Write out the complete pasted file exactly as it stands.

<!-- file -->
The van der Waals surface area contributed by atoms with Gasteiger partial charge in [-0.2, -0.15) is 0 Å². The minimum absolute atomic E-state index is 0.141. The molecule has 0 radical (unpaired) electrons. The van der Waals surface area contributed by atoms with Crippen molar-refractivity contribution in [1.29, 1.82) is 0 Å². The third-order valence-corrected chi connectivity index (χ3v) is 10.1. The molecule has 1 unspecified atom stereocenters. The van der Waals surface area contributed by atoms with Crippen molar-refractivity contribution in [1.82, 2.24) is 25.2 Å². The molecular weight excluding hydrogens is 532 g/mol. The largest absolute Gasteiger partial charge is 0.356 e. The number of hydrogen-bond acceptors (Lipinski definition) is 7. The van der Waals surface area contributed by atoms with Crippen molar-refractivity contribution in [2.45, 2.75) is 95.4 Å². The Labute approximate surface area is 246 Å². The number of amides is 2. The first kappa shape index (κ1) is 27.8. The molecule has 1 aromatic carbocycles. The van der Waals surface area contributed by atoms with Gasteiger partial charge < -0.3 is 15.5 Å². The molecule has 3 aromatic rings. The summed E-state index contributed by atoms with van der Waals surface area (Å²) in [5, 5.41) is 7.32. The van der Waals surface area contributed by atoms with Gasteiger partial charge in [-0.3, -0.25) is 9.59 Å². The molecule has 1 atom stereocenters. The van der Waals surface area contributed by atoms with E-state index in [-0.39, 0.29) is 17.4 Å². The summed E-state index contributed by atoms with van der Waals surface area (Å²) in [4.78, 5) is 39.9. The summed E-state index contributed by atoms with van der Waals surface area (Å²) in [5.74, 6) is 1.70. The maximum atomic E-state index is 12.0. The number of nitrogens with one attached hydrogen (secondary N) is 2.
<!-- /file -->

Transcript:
The van der Waals surface area contributed by atoms with Gasteiger partial charge in [-0.2, -0.15) is 0 Å². The minimum absolute atomic E-state index is 0.141. The molecule has 0 radical (unpaired) electrons. The van der Waals surface area contributed by atoms with Crippen molar-refractivity contribution in [1.29, 1.82) is 0 Å². The third-order valence-corrected chi connectivity index (χ3v) is 10.1. The molecule has 1 unspecified atom stereocenters. The van der Waals surface area contributed by atoms with Crippen molar-refractivity contribution in [1.82, 2.24) is 25.2 Å². The molecular weight excluding hydrogens is 532 g/mol. The largest absolute Gasteiger partial charge is 0.356 e. The number of hydrogen-bond acceptors (Lipinski definition) is 7. The van der Waals surface area contributed by atoms with Crippen molar-refractivity contribution in [2.45, 2.75) is 95.4 Å². The Labute approximate surface area is 246 Å². The number of amides is 2. The first kappa shape index (κ1) is 27.8. The molecule has 1 aromatic carbocycles. The van der Waals surface area contributed by atoms with Gasteiger partial charge < -0.3 is 15.5 Å². The molecule has 3 aromatic rings. The summed E-state index contributed by atoms with van der Waals surface area (Å²) in [5, 5.41) is 7.32. The van der Waals surface area contributed by atoms with Gasteiger partial charge in [-0.3, -0.25) is 9.59 Å². The molecule has 1 atom stereocenters. The van der Waals surface area contributed by atoms with E-state index in [-0.39, 0.29) is 17.4 Å². The summed E-state index contributed by atoms with van der Waals surface area (Å²) in [4.78, 5) is 39.9. The summed E-state index contributed by atoms with van der Waals surface area (Å²) in [5.74, 6) is 1.70. The maximum atomic E-state index is 12.0. The number of nitrogens with one attached hydrogen (secondary N) is 2.